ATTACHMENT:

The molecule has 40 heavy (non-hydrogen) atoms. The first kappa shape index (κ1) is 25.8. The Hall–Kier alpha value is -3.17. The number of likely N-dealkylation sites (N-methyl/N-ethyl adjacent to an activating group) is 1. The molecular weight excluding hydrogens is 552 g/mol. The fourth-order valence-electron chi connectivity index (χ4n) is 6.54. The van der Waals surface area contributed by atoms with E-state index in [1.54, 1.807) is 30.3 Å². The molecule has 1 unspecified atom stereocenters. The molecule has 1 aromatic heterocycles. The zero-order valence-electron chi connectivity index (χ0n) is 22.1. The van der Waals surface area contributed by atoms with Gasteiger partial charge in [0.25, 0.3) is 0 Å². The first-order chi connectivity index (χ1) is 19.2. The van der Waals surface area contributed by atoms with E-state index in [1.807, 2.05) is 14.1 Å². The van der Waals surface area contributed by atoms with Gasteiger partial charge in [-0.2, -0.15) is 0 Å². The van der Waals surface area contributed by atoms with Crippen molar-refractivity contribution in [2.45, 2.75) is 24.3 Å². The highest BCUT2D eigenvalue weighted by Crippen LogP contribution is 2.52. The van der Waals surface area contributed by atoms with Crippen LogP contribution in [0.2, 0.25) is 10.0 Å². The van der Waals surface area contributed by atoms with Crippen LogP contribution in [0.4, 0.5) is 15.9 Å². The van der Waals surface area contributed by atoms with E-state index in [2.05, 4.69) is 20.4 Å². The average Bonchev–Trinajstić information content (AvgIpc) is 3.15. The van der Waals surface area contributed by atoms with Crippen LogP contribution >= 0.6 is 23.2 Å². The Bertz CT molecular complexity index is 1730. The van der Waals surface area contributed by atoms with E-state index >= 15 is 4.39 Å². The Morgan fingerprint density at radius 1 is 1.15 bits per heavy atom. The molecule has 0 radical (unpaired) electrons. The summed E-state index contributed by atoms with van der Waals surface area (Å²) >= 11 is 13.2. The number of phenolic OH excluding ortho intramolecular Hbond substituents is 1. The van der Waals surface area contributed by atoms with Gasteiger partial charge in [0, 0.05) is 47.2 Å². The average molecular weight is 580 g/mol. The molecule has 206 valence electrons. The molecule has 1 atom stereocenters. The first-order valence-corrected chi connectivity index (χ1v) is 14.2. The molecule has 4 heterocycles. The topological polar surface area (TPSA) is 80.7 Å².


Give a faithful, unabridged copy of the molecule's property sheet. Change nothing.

The molecule has 40 heavy (non-hydrogen) atoms. The first kappa shape index (κ1) is 25.8. The Hall–Kier alpha value is -3.17. The number of likely N-dealkylation sites (N-methyl/N-ethyl adjacent to an activating group) is 1. The molecular weight excluding hydrogens is 552 g/mol. The fourth-order valence-electron chi connectivity index (χ4n) is 6.54. The van der Waals surface area contributed by atoms with E-state index in [1.54, 1.807) is 30.3 Å². The molecule has 1 unspecified atom stereocenters. The molecule has 1 aromatic heterocycles. The zero-order valence-electron chi connectivity index (χ0n) is 22.1. The van der Waals surface area contributed by atoms with Gasteiger partial charge in [0.25, 0.3) is 0 Å². The first-order chi connectivity index (χ1) is 19.2. The van der Waals surface area contributed by atoms with E-state index in [1.807, 2.05) is 14.1 Å². The van der Waals surface area contributed by atoms with Gasteiger partial charge in [-0.2, -0.15) is 0 Å². The van der Waals surface area contributed by atoms with Crippen molar-refractivity contribution in [2.45, 2.75) is 24.3 Å². The highest BCUT2D eigenvalue weighted by Crippen LogP contribution is 2.52. The van der Waals surface area contributed by atoms with Crippen LogP contribution in [0.2, 0.25) is 10.0 Å². The van der Waals surface area contributed by atoms with Crippen LogP contribution in [0.4, 0.5) is 15.9 Å². The van der Waals surface area contributed by atoms with E-state index in [2.05, 4.69) is 20.4 Å². The average Bonchev–Trinajstić information content (AvgIpc) is 3.15. The van der Waals surface area contributed by atoms with Crippen LogP contribution >= 0.6 is 23.2 Å². The Bertz CT molecular complexity index is 1730. The van der Waals surface area contributed by atoms with E-state index >= 15 is 4.39 Å². The Morgan fingerprint density at radius 1 is 1.15 bits per heavy atom. The molecule has 0 radical (unpaired) electrons. The summed E-state index contributed by atoms with van der Waals surface area (Å²) >= 11 is 13.2. The number of phenolic OH excluding ortho intramolecular Hbond substituents is 1. The van der Waals surface area contributed by atoms with Gasteiger partial charge in [0, 0.05) is 47.2 Å². The average molecular weight is 580 g/mol. The molecule has 206 valence electrons. The molecule has 1 atom stereocenters. The first-order valence-corrected chi connectivity index (χ1v) is 14.2. The molecule has 4 heterocycles. The topological polar surface area (TPSA) is 80.7 Å².